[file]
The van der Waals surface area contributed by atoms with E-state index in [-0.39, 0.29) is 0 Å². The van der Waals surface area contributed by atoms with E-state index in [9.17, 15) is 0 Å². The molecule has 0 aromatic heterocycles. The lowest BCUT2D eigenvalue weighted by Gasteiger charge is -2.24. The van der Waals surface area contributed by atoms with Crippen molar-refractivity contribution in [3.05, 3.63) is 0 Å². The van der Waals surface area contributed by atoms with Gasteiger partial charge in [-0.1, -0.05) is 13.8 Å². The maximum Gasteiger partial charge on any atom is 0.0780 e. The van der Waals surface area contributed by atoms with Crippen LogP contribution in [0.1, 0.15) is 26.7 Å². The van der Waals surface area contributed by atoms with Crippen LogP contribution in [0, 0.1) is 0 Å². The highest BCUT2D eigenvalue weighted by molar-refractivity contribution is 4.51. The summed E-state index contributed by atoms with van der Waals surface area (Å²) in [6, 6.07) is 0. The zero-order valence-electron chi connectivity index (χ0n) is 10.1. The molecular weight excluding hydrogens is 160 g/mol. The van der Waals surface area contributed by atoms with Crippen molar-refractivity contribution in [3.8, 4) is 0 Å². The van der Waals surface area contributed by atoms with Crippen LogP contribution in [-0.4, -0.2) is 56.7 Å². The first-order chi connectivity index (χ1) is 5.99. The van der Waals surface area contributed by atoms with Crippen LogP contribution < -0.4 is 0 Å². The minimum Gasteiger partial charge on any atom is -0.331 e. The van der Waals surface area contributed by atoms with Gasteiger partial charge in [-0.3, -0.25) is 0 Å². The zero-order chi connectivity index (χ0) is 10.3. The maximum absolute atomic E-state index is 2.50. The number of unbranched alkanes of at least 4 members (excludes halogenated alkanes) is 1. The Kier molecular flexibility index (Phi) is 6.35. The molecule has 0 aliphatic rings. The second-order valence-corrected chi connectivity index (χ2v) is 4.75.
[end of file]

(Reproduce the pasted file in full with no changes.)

The van der Waals surface area contributed by atoms with E-state index in [-0.39, 0.29) is 0 Å². The van der Waals surface area contributed by atoms with E-state index in [9.17, 15) is 0 Å². The molecule has 0 aromatic heterocycles. The lowest BCUT2D eigenvalue weighted by Gasteiger charge is -2.24. The van der Waals surface area contributed by atoms with Crippen molar-refractivity contribution in [3.05, 3.63) is 0 Å². The van der Waals surface area contributed by atoms with Gasteiger partial charge in [-0.1, -0.05) is 13.8 Å². The maximum Gasteiger partial charge on any atom is 0.0780 e. The van der Waals surface area contributed by atoms with Crippen LogP contribution in [0.1, 0.15) is 26.7 Å². The van der Waals surface area contributed by atoms with Crippen LogP contribution in [0, 0.1) is 0 Å². The highest BCUT2D eigenvalue weighted by molar-refractivity contribution is 4.51. The summed E-state index contributed by atoms with van der Waals surface area (Å²) in [6, 6.07) is 0. The zero-order valence-electron chi connectivity index (χ0n) is 10.1. The molecular weight excluding hydrogens is 160 g/mol. The van der Waals surface area contributed by atoms with Crippen molar-refractivity contribution in [3.8, 4) is 0 Å². The van der Waals surface area contributed by atoms with Crippen LogP contribution in [-0.4, -0.2) is 56.7 Å². The first-order chi connectivity index (χ1) is 5.99. The van der Waals surface area contributed by atoms with Crippen LogP contribution < -0.4 is 0 Å². The minimum Gasteiger partial charge on any atom is -0.331 e. The van der Waals surface area contributed by atoms with Gasteiger partial charge in [-0.3, -0.25) is 0 Å². The zero-order chi connectivity index (χ0) is 10.3. The maximum absolute atomic E-state index is 2.50. The number of unbranched alkanes of at least 4 members (excludes halogenated alkanes) is 1. The Kier molecular flexibility index (Phi) is 6.35. The molecule has 0 aliphatic rings. The second-order valence-corrected chi connectivity index (χ2v) is 4.75.